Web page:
- Gesture to Opera: Yinka Shonibare’s Un ballo in maschera
Consider a sham opera, a faux opera, opera in the hands of a visual artist in the medium of film on the bodies of dancers nevertheless called “actors,” and not a note of music. . . . That is, no opera at all—and yet, opera. Un ballo in maschera is, after all, a title that cannot escape reference to Giuseppe Verdi’s 1859 opera after a libretto by Augustin Eugène Scribe after the subject of the masked ball of King Gustav III of Sweden, where the masked monarch, known for his “enlightened despotism,” was assassinated in 1792. Making a work of performance-based art in 2004 under the title Un ballo in maschera necessarily refers to the opera—or better, perhaps, gestures to the opera. With that gesture, opera, even if the elements we deem essential are missing, cannot be entirely missed. Or can it? What remains of opera when human singing and the sound of instruments are totally and completely absented? When every note is a ghost note, if it is a note at all?
In British-Nigerian visual artist Yinka Shonibare, MBE’s 2004 dance-film production of “Verdi’s opera,” only a set of recognizable corporeal attitudes, formal choreographies, and conventional gestures, postures, and poses of the eighteenth-century European aristocracy are given to appear.1 Not a note of music can be heard. If only gestures, dances, and the most basic physical actions are enunciated (entering, shooting, falling, posing, dancing), can the body as articulant be said to “merely” support, “merely” accompany, or “merely” mime the music, the plot, or the drama? Or, with the “volume up” on the secondary (or arguably tertiary) characteristics of a medium—in this case, bodily gestures, bodily acts, dance, and learned physicalities—do we access and even “hear” something we had otherwise generally undervalued or dismissed, out of habit, perhaps, in the medium itself? For though music is of paramount importance in opera, here the sounds of the dancing bodies are intensely registered—even if they are registered differently from opera’s traditional soundscape. Dance, after all, exists as an underacknowledged aspect of opera’s history. In productions today, for example, dance is often what musicologist Ellen Lockhart described as “zombified”—rendered vestigial (as if already dead but still twitching) in relationship to the far more privileged vocal performances of the [End Page 155] singers.2 Though it was not always so, dance in opera today is considered mere accompaniment when considered at all.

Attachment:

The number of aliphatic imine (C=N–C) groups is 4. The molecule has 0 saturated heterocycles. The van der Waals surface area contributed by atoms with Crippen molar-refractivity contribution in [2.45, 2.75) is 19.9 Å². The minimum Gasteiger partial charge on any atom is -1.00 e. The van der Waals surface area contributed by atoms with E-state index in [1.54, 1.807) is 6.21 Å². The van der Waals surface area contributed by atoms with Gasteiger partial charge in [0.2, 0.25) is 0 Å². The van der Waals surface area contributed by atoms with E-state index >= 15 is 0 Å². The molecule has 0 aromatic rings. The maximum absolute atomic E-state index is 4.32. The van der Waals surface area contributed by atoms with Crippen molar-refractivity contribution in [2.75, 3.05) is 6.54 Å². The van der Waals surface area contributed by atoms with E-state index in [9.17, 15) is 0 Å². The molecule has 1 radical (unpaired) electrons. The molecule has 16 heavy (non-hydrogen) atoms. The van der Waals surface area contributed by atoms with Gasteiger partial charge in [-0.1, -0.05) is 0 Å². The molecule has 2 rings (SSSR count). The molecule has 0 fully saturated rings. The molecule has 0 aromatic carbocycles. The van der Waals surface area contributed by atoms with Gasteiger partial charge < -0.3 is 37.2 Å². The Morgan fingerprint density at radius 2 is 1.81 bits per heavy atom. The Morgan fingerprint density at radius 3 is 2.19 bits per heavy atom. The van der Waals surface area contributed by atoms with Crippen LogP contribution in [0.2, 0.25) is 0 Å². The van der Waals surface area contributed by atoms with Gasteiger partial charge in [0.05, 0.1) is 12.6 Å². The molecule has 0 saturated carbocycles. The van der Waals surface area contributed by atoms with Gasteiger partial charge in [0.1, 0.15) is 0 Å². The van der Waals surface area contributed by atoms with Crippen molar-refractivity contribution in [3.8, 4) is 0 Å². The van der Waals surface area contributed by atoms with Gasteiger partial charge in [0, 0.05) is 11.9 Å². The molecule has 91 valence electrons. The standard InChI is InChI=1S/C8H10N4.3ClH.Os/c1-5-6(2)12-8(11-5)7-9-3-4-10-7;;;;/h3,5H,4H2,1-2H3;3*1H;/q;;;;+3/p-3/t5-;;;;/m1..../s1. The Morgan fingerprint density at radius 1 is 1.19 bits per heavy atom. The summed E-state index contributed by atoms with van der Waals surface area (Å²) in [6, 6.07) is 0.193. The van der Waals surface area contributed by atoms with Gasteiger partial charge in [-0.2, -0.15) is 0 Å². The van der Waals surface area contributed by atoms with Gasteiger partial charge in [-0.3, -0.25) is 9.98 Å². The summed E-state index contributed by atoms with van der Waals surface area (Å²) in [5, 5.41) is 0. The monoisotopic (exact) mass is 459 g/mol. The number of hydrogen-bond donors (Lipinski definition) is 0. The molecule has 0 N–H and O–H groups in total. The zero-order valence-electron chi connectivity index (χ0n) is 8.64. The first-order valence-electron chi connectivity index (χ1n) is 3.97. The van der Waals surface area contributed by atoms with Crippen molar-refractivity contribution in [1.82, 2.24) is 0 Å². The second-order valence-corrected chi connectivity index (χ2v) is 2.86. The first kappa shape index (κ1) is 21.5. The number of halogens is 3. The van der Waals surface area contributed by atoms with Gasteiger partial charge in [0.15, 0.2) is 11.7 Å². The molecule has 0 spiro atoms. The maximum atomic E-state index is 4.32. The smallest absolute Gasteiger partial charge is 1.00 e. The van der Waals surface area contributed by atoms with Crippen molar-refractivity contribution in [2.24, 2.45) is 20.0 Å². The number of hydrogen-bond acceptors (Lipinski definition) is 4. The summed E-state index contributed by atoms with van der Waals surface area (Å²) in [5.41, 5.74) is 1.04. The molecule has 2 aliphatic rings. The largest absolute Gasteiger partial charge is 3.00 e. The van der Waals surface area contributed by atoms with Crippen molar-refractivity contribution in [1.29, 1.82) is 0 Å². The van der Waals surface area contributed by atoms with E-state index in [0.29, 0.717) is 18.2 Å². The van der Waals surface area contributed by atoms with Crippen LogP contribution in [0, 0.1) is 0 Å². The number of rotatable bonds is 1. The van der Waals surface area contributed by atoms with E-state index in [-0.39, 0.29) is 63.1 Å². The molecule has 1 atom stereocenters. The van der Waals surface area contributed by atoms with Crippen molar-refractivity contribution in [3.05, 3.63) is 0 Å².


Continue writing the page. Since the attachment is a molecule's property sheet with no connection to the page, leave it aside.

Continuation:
In Shonibare’s Un ballo, by contrast, dance has made a somewhat stunning return. In fact, though his dancers do not move like zombies—and do not signify the bewitched living dead in the conventional filmic arms-outstretched, bloody-mouthed, mid-twentieth-century mode—they have nevertheless completely consumed the musical opera, and, by virtue of patterns of repetition built into the production, they appear to consume it again and again. It is not simply that these opera dancers have refused their internment to the background. They have turned the opera inside out, showing the gestic fabric of its inner linings and foregrounding background in a “consumptive” semiophagy of form.3
In this essay I will describe Shonibare’s Un ballo in maschera and situate it relative to the artist’s prior work. I will then explore Shonibare’s exaggerated emphasis on “corporeal rites” in Un ballo, suggesting that the work performs a twenty-first-century return of the opera, together with the twitching body of its repeatedly assassinated king, from the colonies of the Enlightenment era (where Verdi strangely transposed the assassination). Zombies, of course, may be “merely” a figment of the imagination, but the word has an interesting history that is not completely beside the point. To suggest, as Lockhart has, that dance has a zombified relationship to music in opera might carry more meaning than dance’s half-life in the background.
The word “zombie” bears tracks of the circum-Atlantic flesh trade and the ongoing global capitalist appetite for exploitable labor. A “zombie” (Haitian Creole: zonbi; North Mbundu: nzumbe) is a corpse reanimated by witchcraft, hypnotism, or other means of...